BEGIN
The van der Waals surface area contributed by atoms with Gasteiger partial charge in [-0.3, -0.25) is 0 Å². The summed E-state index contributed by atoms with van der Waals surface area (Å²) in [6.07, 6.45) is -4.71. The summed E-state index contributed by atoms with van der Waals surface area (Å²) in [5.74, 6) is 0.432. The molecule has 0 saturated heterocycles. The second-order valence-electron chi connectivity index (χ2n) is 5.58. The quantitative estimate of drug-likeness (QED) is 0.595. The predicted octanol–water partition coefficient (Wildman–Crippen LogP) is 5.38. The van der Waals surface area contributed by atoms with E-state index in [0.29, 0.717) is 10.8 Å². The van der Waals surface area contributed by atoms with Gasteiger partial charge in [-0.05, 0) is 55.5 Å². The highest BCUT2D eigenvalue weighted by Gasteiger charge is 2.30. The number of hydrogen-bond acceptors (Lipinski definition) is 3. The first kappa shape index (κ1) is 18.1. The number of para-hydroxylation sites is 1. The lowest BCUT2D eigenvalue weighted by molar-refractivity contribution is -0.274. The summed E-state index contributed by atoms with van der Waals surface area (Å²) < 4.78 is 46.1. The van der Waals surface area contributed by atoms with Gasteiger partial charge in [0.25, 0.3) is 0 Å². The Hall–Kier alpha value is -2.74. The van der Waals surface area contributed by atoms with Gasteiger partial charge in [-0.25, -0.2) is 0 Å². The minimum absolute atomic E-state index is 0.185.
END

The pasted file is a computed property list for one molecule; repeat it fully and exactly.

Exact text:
The van der Waals surface area contributed by atoms with Gasteiger partial charge in [-0.3, -0.25) is 0 Å². The summed E-state index contributed by atoms with van der Waals surface area (Å²) in [6.07, 6.45) is -4.71. The summed E-state index contributed by atoms with van der Waals surface area (Å²) in [5.74, 6) is 0.432. The molecule has 0 saturated heterocycles. The second-order valence-electron chi connectivity index (χ2n) is 5.58. The quantitative estimate of drug-likeness (QED) is 0.595. The predicted octanol–water partition coefficient (Wildman–Crippen LogP) is 5.38. The van der Waals surface area contributed by atoms with E-state index in [0.29, 0.717) is 10.8 Å². The van der Waals surface area contributed by atoms with Gasteiger partial charge in [-0.05, 0) is 55.5 Å². The highest BCUT2D eigenvalue weighted by Gasteiger charge is 2.30. The number of hydrogen-bond acceptors (Lipinski definition) is 3. The first kappa shape index (κ1) is 18.1. The number of para-hydroxylation sites is 1. The lowest BCUT2D eigenvalue weighted by molar-refractivity contribution is -0.274. The summed E-state index contributed by atoms with van der Waals surface area (Å²) < 4.78 is 46.1. The van der Waals surface area contributed by atoms with Gasteiger partial charge in [0.25, 0.3) is 0 Å². The Hall–Kier alpha value is -2.74. The van der Waals surface area contributed by atoms with Gasteiger partial charge in [-0.25, -0.2) is 0 Å². The minimum absolute atomic E-state index is 0.185.